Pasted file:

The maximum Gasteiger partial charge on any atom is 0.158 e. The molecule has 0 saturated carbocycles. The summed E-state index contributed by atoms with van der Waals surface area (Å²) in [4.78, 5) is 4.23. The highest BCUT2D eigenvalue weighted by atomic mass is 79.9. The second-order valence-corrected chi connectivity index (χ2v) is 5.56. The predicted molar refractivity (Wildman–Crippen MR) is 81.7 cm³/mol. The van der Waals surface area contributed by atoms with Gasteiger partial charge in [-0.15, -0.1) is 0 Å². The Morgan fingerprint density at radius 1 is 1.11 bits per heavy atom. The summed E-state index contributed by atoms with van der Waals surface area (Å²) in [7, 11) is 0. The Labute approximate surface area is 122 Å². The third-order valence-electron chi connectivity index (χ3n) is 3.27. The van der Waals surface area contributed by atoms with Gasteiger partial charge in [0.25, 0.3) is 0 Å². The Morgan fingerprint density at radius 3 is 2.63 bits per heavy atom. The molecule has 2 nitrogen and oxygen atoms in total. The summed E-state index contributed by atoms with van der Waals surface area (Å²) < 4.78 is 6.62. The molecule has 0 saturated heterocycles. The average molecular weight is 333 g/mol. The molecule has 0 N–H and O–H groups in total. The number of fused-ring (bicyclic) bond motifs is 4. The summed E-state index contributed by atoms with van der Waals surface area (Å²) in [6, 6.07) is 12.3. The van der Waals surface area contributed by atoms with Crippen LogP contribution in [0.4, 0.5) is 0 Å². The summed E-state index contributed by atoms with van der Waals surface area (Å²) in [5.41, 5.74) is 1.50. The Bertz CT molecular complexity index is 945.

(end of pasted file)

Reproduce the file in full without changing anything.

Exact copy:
The maximum Gasteiger partial charge on any atom is 0.158 e. The molecule has 0 saturated carbocycles. The summed E-state index contributed by atoms with van der Waals surface area (Å²) in [4.78, 5) is 4.23. The highest BCUT2D eigenvalue weighted by atomic mass is 79.9. The second-order valence-corrected chi connectivity index (χ2v) is 5.56. The predicted molar refractivity (Wildman–Crippen MR) is 81.7 cm³/mol. The van der Waals surface area contributed by atoms with Gasteiger partial charge in [-0.15, -0.1) is 0 Å². The Morgan fingerprint density at radius 1 is 1.11 bits per heavy atom. The summed E-state index contributed by atoms with van der Waals surface area (Å²) in [7, 11) is 0. The Labute approximate surface area is 122 Å². The third-order valence-electron chi connectivity index (χ3n) is 3.27. The van der Waals surface area contributed by atoms with Gasteiger partial charge in [0.25, 0.3) is 0 Å². The Morgan fingerprint density at radius 3 is 2.63 bits per heavy atom. The molecule has 2 nitrogen and oxygen atoms in total. The summed E-state index contributed by atoms with van der Waals surface area (Å²) < 4.78 is 6.62. The molecule has 0 saturated heterocycles. The average molecular weight is 333 g/mol. The molecule has 0 N–H and O–H groups in total. The number of fused-ring (bicyclic) bond motifs is 4. The summed E-state index contributed by atoms with van der Waals surface area (Å²) in [6, 6.07) is 12.3. The van der Waals surface area contributed by atoms with Crippen LogP contribution in [0.4, 0.5) is 0 Å². The summed E-state index contributed by atoms with van der Waals surface area (Å²) in [5.41, 5.74) is 1.50. The Bertz CT molecular complexity index is 945.